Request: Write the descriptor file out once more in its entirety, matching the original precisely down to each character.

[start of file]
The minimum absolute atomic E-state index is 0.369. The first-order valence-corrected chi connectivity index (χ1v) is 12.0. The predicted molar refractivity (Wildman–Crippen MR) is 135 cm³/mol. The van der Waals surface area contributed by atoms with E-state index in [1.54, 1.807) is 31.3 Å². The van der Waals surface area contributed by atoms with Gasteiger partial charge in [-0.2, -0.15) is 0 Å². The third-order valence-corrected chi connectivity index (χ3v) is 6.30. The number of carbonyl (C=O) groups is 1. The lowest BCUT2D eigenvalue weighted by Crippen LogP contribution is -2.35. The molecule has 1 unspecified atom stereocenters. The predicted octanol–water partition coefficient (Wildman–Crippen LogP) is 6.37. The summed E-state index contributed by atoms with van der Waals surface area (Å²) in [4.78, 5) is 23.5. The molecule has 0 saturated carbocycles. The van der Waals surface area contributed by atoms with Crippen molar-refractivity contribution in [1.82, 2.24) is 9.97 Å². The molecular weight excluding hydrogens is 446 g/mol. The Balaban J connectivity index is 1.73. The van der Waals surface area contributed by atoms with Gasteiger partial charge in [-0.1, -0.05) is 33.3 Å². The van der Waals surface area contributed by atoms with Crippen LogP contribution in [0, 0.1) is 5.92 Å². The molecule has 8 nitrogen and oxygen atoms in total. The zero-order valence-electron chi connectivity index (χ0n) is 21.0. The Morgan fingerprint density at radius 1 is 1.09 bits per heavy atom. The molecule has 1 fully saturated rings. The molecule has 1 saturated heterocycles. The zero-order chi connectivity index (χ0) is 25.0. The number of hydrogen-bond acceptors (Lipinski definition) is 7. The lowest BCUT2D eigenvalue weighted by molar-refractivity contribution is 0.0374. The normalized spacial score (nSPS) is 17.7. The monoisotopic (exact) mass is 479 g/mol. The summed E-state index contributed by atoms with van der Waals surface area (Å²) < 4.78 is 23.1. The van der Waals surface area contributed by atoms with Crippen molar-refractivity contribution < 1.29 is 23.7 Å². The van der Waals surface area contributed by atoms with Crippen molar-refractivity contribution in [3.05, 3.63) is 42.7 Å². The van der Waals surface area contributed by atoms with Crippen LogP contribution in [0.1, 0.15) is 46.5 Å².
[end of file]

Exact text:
The minimum absolute atomic E-state index is 0.369. The first-order valence-corrected chi connectivity index (χ1v) is 12.0. The predicted molar refractivity (Wildman–Crippen MR) is 135 cm³/mol. The van der Waals surface area contributed by atoms with E-state index in [1.54, 1.807) is 31.3 Å². The van der Waals surface area contributed by atoms with Gasteiger partial charge in [-0.2, -0.15) is 0 Å². The third-order valence-corrected chi connectivity index (χ3v) is 6.30. The number of carbonyl (C=O) groups is 1. The lowest BCUT2D eigenvalue weighted by Crippen LogP contribution is -2.35. The molecule has 1 unspecified atom stereocenters. The predicted octanol–water partition coefficient (Wildman–Crippen LogP) is 6.37. The summed E-state index contributed by atoms with van der Waals surface area (Å²) in [4.78, 5) is 23.5. The molecule has 0 saturated carbocycles. The van der Waals surface area contributed by atoms with Crippen molar-refractivity contribution in [1.82, 2.24) is 9.97 Å². The molecular weight excluding hydrogens is 446 g/mol. The Balaban J connectivity index is 1.73. The van der Waals surface area contributed by atoms with Gasteiger partial charge in [-0.1, -0.05) is 33.3 Å². The van der Waals surface area contributed by atoms with Crippen LogP contribution in [0, 0.1) is 5.92 Å². The molecule has 8 nitrogen and oxygen atoms in total. The zero-order valence-electron chi connectivity index (χ0n) is 21.0. The Morgan fingerprint density at radius 1 is 1.09 bits per heavy atom. The molecule has 1 fully saturated rings. The molecule has 1 saturated heterocycles. The zero-order chi connectivity index (χ0) is 25.0. The number of hydrogen-bond acceptors (Lipinski definition) is 7. The lowest BCUT2D eigenvalue weighted by molar-refractivity contribution is 0.0374. The normalized spacial score (nSPS) is 17.7. The monoisotopic (exact) mass is 479 g/mol. The summed E-state index contributed by atoms with van der Waals surface area (Å²) < 4.78 is 23.1. The van der Waals surface area contributed by atoms with Crippen molar-refractivity contribution < 1.29 is 23.7 Å². The van der Waals surface area contributed by atoms with Crippen molar-refractivity contribution in [3.05, 3.63) is 42.7 Å². The van der Waals surface area contributed by atoms with Crippen LogP contribution in [0.1, 0.15) is 46.5 Å².